January 9, 2009 / 3:17 AM / 9 years ago

Canada sees big job losses, need for more credit

<p>Canadian Finance Minister Jim Flaherty gestures as he speaks with the media in Montreal, January 6, 2009. REUTERS/Christinne Muschi</p>

TORONTO (Reuters) - Finance Minister Jim Flaherty warned on Friday of significant Canadian job losses in 2009 and said he was not ruling anything out as he prepares a stimulus package for a budget that he said would run a large deficit.

“We’re in for a very difficult year,” the Conservative government minister said. “We are going to have substantial job losses. We need to respond to the needs of people who will lose their jobs this year.”

In addition to preparing his January 27 budget, Flaherty is also trying to help get credit moving again and said a working group of government agencies was meeting with Canada’s big banks on Friday to improve credit access, particularly where there are gaps.

“We hope that the private sector will work well with us to fill those credit gaps in Canada this year,” he said.

“We’re prepared to work with the banks to do whatever we have to do to increase the availability of credit in Canada, including car credit.”

The agencies in the working group include Export Development Canada, the Business Development Bank, Farm Credit Canada and Canada Mortgage and Housing Corp.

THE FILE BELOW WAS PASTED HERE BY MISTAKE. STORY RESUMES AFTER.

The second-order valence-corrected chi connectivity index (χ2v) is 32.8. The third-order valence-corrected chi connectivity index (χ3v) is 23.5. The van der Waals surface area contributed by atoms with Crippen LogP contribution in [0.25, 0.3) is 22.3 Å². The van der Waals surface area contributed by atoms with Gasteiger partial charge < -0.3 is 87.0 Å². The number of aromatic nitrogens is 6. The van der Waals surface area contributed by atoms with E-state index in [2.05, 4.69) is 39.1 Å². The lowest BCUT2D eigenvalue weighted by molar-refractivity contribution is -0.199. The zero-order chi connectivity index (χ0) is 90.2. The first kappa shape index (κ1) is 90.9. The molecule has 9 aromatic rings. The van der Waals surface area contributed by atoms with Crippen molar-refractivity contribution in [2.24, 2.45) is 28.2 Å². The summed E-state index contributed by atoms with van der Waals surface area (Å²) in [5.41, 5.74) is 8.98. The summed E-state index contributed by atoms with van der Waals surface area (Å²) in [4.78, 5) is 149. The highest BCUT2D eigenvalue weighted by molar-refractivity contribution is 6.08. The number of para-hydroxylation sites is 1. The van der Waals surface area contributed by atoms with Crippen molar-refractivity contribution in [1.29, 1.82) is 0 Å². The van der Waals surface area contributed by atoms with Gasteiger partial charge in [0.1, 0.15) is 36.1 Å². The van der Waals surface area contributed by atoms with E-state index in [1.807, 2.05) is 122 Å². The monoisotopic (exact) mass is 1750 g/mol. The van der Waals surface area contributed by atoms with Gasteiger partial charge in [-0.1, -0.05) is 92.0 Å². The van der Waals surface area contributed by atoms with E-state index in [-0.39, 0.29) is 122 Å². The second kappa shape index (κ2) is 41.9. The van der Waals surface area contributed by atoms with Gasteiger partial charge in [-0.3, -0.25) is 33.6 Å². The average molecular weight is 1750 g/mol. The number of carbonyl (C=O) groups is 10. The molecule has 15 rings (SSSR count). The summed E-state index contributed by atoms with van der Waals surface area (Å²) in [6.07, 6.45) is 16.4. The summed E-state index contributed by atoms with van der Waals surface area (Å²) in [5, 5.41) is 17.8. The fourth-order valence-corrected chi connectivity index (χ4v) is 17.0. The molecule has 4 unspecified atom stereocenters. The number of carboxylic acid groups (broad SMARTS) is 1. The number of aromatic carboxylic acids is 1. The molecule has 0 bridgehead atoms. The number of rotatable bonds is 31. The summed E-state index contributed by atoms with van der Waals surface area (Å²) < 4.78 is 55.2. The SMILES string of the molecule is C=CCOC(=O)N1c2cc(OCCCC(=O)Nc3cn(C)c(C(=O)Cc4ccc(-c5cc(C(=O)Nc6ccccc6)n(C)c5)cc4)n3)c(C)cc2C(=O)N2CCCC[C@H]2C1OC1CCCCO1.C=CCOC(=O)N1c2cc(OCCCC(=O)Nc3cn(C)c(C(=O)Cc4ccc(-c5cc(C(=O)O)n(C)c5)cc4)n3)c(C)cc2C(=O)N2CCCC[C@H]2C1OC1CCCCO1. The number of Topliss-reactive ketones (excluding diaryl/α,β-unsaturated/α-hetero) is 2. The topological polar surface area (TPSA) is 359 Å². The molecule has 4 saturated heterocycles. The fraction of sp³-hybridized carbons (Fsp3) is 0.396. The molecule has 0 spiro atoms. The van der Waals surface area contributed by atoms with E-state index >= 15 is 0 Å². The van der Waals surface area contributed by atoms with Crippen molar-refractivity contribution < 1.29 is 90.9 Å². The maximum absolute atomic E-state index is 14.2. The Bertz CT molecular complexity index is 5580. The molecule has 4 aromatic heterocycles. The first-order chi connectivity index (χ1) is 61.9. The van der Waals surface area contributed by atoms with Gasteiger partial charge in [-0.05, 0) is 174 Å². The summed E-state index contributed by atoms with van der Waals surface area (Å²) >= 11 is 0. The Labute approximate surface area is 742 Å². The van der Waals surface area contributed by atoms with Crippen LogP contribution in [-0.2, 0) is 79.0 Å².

“There is a recognition that we have a synchronized global recession,” Flaherty. “We are in uncharted waters. There’s a high degree of uncertainty. Fortunately in Canada we have one of the strongest financial systems, if not the strongest, in the world.”

Flaherty reiterated that his budget would run a substantial deficit, ending 12 years of surpluses.

Asked if his Conservative government might cut checks to Canadians as President George W. Bush did to stimulate the U.S. economy last year, he indicated he was leaning more toward tax cuts.

“I‘m not going to start ruling out options. I can tell you what we’ve in fact been looking at is what we’ve been hearing from Canadians in consultations like this,” he told reporters before heading into pre-budget consultations.

“That is that we should be looking at, of course, infrastructure spending...and tax measures. Those are the two primary areas of stimulus with respect to which we’ve been receiving advice.”

Additional reporting by Louise Egan; writing by Randall Palmer; editing by Peter Galloway

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